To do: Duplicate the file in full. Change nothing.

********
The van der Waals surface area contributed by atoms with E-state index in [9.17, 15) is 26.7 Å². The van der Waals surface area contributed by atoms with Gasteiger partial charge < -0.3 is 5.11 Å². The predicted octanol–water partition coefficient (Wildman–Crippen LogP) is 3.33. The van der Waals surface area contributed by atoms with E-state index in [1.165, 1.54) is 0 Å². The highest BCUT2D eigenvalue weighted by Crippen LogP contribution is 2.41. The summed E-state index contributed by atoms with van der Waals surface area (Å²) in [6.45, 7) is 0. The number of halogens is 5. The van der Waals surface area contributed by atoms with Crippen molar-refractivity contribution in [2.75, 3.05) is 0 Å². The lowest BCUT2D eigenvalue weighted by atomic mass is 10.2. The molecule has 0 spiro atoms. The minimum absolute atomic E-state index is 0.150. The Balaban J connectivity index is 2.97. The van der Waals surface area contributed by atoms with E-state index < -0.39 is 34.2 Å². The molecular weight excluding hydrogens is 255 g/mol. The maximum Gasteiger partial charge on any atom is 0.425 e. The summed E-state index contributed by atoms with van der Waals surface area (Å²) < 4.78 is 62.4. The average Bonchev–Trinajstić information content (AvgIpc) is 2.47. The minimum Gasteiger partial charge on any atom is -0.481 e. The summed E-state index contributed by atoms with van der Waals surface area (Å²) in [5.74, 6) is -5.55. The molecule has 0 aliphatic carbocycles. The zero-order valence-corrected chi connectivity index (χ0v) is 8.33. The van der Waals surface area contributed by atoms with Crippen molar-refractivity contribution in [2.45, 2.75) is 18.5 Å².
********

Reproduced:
The van der Waals surface area contributed by atoms with E-state index in [9.17, 15) is 26.7 Å². The van der Waals surface area contributed by atoms with Gasteiger partial charge < -0.3 is 5.11 Å². The predicted octanol–water partition coefficient (Wildman–Crippen LogP) is 3.33. The van der Waals surface area contributed by atoms with E-state index in [1.165, 1.54) is 0 Å². The highest BCUT2D eigenvalue weighted by Crippen LogP contribution is 2.41. The summed E-state index contributed by atoms with van der Waals surface area (Å²) in [6.45, 7) is 0. The number of halogens is 5. The van der Waals surface area contributed by atoms with Crippen molar-refractivity contribution in [2.75, 3.05) is 0 Å². The lowest BCUT2D eigenvalue weighted by atomic mass is 10.2. The molecule has 0 spiro atoms. The minimum absolute atomic E-state index is 0.150. The Balaban J connectivity index is 2.97. The van der Waals surface area contributed by atoms with E-state index < -0.39 is 34.2 Å². The molecular weight excluding hydrogens is 255 g/mol. The maximum Gasteiger partial charge on any atom is 0.425 e. The summed E-state index contributed by atoms with van der Waals surface area (Å²) < 4.78 is 62.4. The average Bonchev–Trinajstić information content (AvgIpc) is 2.47. The minimum Gasteiger partial charge on any atom is -0.481 e. The summed E-state index contributed by atoms with van der Waals surface area (Å²) in [5.74, 6) is -5.55. The molecule has 0 aliphatic carbocycles. The zero-order valence-corrected chi connectivity index (χ0v) is 8.33. The van der Waals surface area contributed by atoms with Crippen molar-refractivity contribution in [2.45, 2.75) is 18.5 Å².